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Title: Nucleus-encoded Factors Involved in 5' and 3' Processing of Chloroplast Transcripts in Chlamydomonas reinhardtii
Authors: Rymarquis, Linda
Keywords: Chloroplast
RNA processing
Issue Date: 20-Feb-2006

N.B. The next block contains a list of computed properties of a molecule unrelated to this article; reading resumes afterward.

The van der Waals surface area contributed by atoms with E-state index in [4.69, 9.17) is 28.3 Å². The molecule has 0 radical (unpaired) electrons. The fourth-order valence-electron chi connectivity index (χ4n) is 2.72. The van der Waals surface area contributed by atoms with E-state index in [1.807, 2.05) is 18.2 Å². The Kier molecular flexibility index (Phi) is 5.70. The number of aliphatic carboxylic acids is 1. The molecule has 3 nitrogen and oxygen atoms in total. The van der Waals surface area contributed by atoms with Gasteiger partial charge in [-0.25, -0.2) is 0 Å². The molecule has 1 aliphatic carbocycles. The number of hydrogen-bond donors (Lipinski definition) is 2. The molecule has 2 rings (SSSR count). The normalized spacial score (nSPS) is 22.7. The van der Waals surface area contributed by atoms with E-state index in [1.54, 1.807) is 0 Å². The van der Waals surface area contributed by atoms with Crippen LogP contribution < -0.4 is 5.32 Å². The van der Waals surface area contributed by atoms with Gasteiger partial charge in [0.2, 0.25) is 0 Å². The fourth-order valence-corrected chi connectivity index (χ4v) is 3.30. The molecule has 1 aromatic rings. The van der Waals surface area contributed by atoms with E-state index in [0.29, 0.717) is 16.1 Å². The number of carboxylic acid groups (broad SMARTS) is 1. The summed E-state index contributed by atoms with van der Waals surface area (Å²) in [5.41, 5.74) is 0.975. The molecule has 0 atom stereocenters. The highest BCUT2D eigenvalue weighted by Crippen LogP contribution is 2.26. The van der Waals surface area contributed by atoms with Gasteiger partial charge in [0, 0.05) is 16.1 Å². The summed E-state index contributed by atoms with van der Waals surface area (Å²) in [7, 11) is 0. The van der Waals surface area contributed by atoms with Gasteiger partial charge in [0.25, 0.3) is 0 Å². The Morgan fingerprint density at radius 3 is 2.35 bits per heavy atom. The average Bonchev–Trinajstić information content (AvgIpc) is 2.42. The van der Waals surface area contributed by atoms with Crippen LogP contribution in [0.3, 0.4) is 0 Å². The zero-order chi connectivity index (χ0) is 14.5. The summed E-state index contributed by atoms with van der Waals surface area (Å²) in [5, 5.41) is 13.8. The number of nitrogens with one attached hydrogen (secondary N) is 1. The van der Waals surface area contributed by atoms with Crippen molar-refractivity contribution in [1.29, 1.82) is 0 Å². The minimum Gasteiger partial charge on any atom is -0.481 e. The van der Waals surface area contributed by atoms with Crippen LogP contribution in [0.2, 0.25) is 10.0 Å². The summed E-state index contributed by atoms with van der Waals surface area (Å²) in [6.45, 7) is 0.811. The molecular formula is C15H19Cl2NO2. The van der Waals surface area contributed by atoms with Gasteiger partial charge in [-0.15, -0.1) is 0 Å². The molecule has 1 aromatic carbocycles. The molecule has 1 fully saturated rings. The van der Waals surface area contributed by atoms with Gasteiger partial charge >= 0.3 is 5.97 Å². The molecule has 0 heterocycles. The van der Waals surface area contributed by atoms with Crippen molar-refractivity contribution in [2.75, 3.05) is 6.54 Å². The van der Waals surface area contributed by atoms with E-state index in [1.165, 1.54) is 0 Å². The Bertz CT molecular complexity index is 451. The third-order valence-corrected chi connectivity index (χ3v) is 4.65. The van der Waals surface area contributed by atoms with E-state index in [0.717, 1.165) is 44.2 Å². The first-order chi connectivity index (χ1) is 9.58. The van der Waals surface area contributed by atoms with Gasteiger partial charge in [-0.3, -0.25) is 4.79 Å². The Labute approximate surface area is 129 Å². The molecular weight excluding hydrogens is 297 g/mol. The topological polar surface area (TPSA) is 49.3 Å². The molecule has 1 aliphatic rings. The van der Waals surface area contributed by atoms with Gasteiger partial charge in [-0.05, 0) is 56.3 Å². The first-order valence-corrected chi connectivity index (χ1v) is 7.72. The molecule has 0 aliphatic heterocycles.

Abstract: Chloroplast RNA maturation and degradation are regulated by nucleus-encoded factors that interact with sequences and structures within the RNA. Although several transcript-specific factors have been identified, those involved globally in RNA metabolism, apart from ribonucleases, have mostly remained elusive. Three pleiotropic nuclear mutations, mcd3, mcd4, and mcd5, appear to affect this global RNA metabolism, since they impact 5' end and 3' end maturation of two or more chloroplast transcripts in Chlamydomonas reinhardtii. These mutants were initially isolated as photoautotrophic suppressors of the 5' UTR mutations LS2 and LS6, which destabilized petD transcripts, but analysis of transcripts from 32 chloroplast genes showed that mcd3 and mcd4 displayed altered RNA transcript patterns for 17 genes, whereas three were altered in mcd5. The transcript patterns observed in mcd3, mcd4, and mcd5 are consistent with defects in endonucleolytic cleavage. Since the role of endonucleolytic cleavage in atpB 3' maturation has been well characterized, a series of reporter strains containing the ectopically-expressed atpB processing determinant, which consists of an inverted repeat and endonuclease cleavage site (ECS), were used to further evaluate the role of mcd4 in endonucleolytic cleavage as well as the sequences with which it might interact. These experiments suggested that mcd4 suppresses endonucleolytic cleavage involved in atpB 3' maturation, and that it is involved in endonucleolytic cleavages that initiate degradation. MCD4 likely interacts with the inverted repeat, the ECS CCand/or nucleotides 15-39 downstream of the ECS in facilitating this 3' maturation. To further characterize the role of MCD3, MCD4, and MCD5, a series of map-based cloning tools and methods were generated. Using these methods, MCD4 has been isolated to a 1,300 kb region and candidate gene analysis is underway. Taken together, these studies suggest that MCD3, MCD4, and MCD5 may be components of multiprotein complexes responsible for RNA maturation and degradation in Chlamydomonas chloroplasts that are recruited by gene-specific proteins such as MCD1, or RNA sequences and structures such as those found for atpB.
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